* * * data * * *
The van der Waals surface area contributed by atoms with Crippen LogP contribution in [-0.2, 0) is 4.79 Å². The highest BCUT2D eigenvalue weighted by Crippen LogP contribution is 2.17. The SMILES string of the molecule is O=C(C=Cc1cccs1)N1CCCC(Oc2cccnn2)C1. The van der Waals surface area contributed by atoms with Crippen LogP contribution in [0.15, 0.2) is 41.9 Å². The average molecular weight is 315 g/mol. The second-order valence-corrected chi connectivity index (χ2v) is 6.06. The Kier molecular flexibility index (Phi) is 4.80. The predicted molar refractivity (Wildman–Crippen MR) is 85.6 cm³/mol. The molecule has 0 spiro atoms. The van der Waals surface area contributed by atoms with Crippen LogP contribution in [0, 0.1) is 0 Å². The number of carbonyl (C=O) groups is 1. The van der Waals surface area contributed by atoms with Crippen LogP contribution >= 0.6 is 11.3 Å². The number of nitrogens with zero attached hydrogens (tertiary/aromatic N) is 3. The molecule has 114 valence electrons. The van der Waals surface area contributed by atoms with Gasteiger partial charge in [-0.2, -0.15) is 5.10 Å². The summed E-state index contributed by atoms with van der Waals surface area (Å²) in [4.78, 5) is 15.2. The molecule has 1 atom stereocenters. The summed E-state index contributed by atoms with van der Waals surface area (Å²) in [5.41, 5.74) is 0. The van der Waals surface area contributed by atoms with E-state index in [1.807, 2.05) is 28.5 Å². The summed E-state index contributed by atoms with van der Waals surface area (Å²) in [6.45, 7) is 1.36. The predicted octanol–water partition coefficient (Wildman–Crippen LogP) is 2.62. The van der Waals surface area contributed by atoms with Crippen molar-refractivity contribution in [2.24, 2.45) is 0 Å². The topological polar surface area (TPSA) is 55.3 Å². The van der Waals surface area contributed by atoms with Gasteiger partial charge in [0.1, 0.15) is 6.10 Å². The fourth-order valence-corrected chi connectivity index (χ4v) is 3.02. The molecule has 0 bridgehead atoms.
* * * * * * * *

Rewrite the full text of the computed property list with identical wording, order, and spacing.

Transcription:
The van der Waals surface area contributed by atoms with Crippen LogP contribution in [-0.2, 0) is 4.79 Å². The highest BCUT2D eigenvalue weighted by Crippen LogP contribution is 2.17. The SMILES string of the molecule is O=C(C=Cc1cccs1)N1CCCC(Oc2cccnn2)C1. The van der Waals surface area contributed by atoms with Crippen LogP contribution in [0.15, 0.2) is 41.9 Å². The average molecular weight is 315 g/mol. The second-order valence-corrected chi connectivity index (χ2v) is 6.06. The Kier molecular flexibility index (Phi) is 4.80. The predicted molar refractivity (Wildman–Crippen MR) is 85.6 cm³/mol. The molecule has 0 spiro atoms. The van der Waals surface area contributed by atoms with Crippen LogP contribution in [0, 0.1) is 0 Å². The number of carbonyl (C=O) groups is 1. The van der Waals surface area contributed by atoms with Crippen LogP contribution >= 0.6 is 11.3 Å². The number of nitrogens with zero attached hydrogens (tertiary/aromatic N) is 3. The molecule has 114 valence electrons. The van der Waals surface area contributed by atoms with Gasteiger partial charge in [-0.2, -0.15) is 5.10 Å². The summed E-state index contributed by atoms with van der Waals surface area (Å²) in [4.78, 5) is 15.2. The molecule has 1 atom stereocenters. The summed E-state index contributed by atoms with van der Waals surface area (Å²) in [5.41, 5.74) is 0. The van der Waals surface area contributed by atoms with E-state index in [1.807, 2.05) is 28.5 Å². The summed E-state index contributed by atoms with van der Waals surface area (Å²) in [6.45, 7) is 1.36. The predicted octanol–water partition coefficient (Wildman–Crippen LogP) is 2.62. The van der Waals surface area contributed by atoms with Crippen molar-refractivity contribution in [2.24, 2.45) is 0 Å². The topological polar surface area (TPSA) is 55.3 Å². The van der Waals surface area contributed by atoms with Gasteiger partial charge in [0.1, 0.15) is 6.10 Å². The fourth-order valence-corrected chi connectivity index (χ4v) is 3.02. The molecule has 0 bridgehead atoms.